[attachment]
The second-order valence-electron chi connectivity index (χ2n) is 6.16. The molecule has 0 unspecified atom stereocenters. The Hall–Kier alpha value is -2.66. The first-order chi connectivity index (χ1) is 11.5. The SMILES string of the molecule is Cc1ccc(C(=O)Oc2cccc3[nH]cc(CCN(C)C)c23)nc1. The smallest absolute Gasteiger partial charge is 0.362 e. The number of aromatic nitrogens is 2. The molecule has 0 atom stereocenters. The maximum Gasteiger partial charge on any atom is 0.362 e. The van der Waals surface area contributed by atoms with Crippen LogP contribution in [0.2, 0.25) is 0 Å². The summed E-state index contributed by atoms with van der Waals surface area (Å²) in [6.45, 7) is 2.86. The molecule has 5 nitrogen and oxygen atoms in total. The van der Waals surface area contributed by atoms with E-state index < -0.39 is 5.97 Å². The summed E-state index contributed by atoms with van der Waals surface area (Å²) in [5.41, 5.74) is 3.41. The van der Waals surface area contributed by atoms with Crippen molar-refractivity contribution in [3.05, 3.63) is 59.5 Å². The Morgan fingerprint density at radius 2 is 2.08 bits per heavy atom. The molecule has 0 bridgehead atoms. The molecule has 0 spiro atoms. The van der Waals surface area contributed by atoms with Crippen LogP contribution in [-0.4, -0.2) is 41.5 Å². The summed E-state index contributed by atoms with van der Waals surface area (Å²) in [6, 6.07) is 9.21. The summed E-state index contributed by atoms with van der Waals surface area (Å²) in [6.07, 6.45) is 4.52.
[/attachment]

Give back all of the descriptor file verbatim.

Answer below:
The second-order valence-electron chi connectivity index (χ2n) is 6.16. The molecule has 0 unspecified atom stereocenters. The Hall–Kier alpha value is -2.66. The first-order chi connectivity index (χ1) is 11.5. The SMILES string of the molecule is Cc1ccc(C(=O)Oc2cccc3[nH]cc(CCN(C)C)c23)nc1. The smallest absolute Gasteiger partial charge is 0.362 e. The number of aromatic nitrogens is 2. The molecule has 0 atom stereocenters. The maximum Gasteiger partial charge on any atom is 0.362 e. The van der Waals surface area contributed by atoms with Crippen LogP contribution in [0.2, 0.25) is 0 Å². The summed E-state index contributed by atoms with van der Waals surface area (Å²) in [6.45, 7) is 2.86. The molecule has 5 nitrogen and oxygen atoms in total. The van der Waals surface area contributed by atoms with E-state index < -0.39 is 5.97 Å². The summed E-state index contributed by atoms with van der Waals surface area (Å²) in [5.41, 5.74) is 3.41. The van der Waals surface area contributed by atoms with Crippen molar-refractivity contribution in [3.05, 3.63) is 59.5 Å². The Morgan fingerprint density at radius 2 is 2.08 bits per heavy atom. The molecule has 0 bridgehead atoms. The molecule has 0 spiro atoms. The van der Waals surface area contributed by atoms with Crippen LogP contribution in [-0.4, -0.2) is 41.5 Å². The summed E-state index contributed by atoms with van der Waals surface area (Å²) in [6, 6.07) is 9.21. The summed E-state index contributed by atoms with van der Waals surface area (Å²) in [6.07, 6.45) is 4.52.